The amendment would authorize the Secretary to directly negotiate with pharmaceutical manufacturers the pricesincluding discounts, rebates and other price concessions that may be charged to Part D Plan Sponsors for covered Part D drugs. The negotiated prices would apply beginning in CY 2011, and would not prevent Part D Plan Sponsors from obtaining further reductions or discounts.

What’s at Stake

Inclusion of this amendment renews debate on the role of competition within the Medicare prescription drug benefit, and whether the federal government or private health plans are better suited to achieve greater reductions on prescription drug costs for Medicare beneficiaries (and taxpayers).  That this concept is part of health reform legislation also is noteworthy for potentially signaling a first step towards federal price setting for pharmaceuticals.

Steps to Consider

Part D Plan Sponsors, pharmacies and pharmaceutical manufacturers alike should closely watch reconciliation of the Energy and Commerce Committee’s bill with the bills adopted by the two other House committees of jurisdiction to see the fate of this clause. Whether the Senate Finance Committee includes such a provision in its draft legislation also will be significant. 

Senate Health Care Reform Policy Options: Medicare Advantage

The Facts
On April 29, 2009, the Senate Finance Committee released the first of three anticipated health reform option papers. The Committee’s white paper includes four proposals to “promote quality, efficiency and care management” in the Medicare Advantage (MA) Program: modifying the MA Plan payment system, increasing payments for chronic care management, linking payment to quality and simplifying the supplemental benefits offered to Members.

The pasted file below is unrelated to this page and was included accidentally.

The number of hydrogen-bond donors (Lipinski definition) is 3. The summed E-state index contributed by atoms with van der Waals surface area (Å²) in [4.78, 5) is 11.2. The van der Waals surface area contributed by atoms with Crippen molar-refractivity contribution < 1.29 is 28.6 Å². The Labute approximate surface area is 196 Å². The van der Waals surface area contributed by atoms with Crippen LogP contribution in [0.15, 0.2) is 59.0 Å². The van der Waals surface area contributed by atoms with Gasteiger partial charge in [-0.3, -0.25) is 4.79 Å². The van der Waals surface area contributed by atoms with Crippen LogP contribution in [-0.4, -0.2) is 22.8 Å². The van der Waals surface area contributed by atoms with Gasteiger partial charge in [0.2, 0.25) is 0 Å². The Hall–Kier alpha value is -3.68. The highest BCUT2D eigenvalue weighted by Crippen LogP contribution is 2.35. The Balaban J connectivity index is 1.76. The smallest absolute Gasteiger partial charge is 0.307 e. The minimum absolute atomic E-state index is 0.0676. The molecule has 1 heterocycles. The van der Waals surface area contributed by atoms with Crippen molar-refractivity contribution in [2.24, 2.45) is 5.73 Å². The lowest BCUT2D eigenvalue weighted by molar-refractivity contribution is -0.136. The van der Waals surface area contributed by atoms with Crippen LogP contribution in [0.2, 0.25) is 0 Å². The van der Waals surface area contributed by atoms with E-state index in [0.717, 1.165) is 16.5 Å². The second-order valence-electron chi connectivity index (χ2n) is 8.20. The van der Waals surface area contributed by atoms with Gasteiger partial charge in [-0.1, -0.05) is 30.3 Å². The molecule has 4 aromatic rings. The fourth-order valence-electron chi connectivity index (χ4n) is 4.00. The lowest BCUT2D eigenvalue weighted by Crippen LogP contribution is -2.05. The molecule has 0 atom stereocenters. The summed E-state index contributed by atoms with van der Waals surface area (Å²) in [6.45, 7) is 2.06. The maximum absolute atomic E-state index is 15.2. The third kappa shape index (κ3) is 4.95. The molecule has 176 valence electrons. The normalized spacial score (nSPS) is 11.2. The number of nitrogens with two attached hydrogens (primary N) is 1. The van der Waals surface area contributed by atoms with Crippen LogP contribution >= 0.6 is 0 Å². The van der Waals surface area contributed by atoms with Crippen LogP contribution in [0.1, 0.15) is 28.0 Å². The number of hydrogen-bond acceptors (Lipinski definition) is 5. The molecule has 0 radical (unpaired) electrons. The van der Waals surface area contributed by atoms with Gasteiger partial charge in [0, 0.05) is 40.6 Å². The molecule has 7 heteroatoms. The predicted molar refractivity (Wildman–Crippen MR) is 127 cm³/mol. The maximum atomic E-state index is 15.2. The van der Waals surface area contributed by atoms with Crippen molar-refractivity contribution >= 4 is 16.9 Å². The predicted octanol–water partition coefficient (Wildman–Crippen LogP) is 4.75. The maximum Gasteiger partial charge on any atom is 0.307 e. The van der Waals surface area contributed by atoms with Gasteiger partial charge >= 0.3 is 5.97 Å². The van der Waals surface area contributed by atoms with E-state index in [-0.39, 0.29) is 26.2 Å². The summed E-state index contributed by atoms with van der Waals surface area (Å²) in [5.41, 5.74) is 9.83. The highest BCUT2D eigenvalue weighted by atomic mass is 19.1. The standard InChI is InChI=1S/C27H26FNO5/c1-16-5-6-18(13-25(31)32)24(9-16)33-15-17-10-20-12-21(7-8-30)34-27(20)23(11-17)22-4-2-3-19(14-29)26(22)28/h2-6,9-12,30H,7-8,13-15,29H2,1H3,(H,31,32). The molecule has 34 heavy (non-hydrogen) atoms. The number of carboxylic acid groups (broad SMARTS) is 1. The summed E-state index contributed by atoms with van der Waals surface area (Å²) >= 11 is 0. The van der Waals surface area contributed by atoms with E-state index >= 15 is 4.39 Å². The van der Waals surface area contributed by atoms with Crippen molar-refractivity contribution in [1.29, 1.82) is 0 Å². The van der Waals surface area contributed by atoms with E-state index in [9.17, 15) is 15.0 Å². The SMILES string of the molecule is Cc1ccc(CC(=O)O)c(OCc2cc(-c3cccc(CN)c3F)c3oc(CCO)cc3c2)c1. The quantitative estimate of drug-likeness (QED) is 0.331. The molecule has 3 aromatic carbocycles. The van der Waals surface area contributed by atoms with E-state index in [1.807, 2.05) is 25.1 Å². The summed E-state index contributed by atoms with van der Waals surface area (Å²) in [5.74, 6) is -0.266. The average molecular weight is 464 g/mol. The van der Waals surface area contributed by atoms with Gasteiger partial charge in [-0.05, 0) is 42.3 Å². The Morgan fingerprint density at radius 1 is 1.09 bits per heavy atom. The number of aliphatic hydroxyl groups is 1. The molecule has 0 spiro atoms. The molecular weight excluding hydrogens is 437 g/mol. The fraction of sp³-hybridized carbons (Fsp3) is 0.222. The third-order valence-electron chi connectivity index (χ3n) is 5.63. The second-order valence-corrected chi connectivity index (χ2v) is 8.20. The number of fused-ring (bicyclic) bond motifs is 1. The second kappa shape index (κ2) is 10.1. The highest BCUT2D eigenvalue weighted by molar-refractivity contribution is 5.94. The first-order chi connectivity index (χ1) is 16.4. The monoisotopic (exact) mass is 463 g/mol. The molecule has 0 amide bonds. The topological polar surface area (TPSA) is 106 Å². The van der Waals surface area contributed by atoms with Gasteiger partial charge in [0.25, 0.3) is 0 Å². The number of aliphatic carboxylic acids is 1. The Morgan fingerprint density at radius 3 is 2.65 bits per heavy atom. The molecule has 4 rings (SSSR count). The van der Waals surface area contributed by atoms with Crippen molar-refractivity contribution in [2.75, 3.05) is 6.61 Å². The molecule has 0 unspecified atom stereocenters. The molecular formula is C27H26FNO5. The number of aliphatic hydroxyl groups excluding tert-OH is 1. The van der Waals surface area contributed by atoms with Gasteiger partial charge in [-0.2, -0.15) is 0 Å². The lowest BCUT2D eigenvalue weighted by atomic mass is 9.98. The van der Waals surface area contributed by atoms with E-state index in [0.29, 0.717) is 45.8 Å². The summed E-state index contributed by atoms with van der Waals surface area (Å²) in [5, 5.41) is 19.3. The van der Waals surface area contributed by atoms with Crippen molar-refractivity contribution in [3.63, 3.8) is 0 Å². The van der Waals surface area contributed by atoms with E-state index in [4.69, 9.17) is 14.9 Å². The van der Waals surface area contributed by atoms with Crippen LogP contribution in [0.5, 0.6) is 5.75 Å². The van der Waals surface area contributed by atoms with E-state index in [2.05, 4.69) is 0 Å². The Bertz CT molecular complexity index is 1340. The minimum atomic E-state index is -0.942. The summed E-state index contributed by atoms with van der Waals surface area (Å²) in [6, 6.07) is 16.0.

What’s at Stake
The Committee sets out two alternate reform proposals for the MA Plan payment system that would take effect beginning in 2012. One approach would reduce the existing benchmarks to which MA Plan bids are compared, and the other would change the methodology by which the benchmarks are determined to that used in the Medicare Part D Program. The Committee also proposes to pay bonuses for evidence-based care management programs for chronic conditions. A Medicare Advantage Organization (MAO) that does not currently target chronic illnesses with care management activities should consider implementing such programs now so that it only has to incorporate adjustments to receive the bonus payment. Finally, the Committee proposes to tie a portion of MA Plan payment rates to quality performance. An MAO would need to ensure that its processes for collecting and submitting data are refined to capture all relevant data that may affect quality measures, and thus payment. 

Steps to Consider
The changes are proposed to take effect in 2012, meaning MAOs would have to position themselves to respond to the changes in time for the June 2011 bid submission deadline. In anticipation of these or similar reforms, an MAO should begin to analyze its plan benefit packages, provider payment arrangements and member population, and to discern the extent to which the MAO can modify its operations and/or develop and implement new initiatives. Health care providers can identify those MA Plans that represent a material portion of the providers’ patient population and initiate a dialogue to explore potential new areas of collaboration that will help improve quality outcomes while managing costs.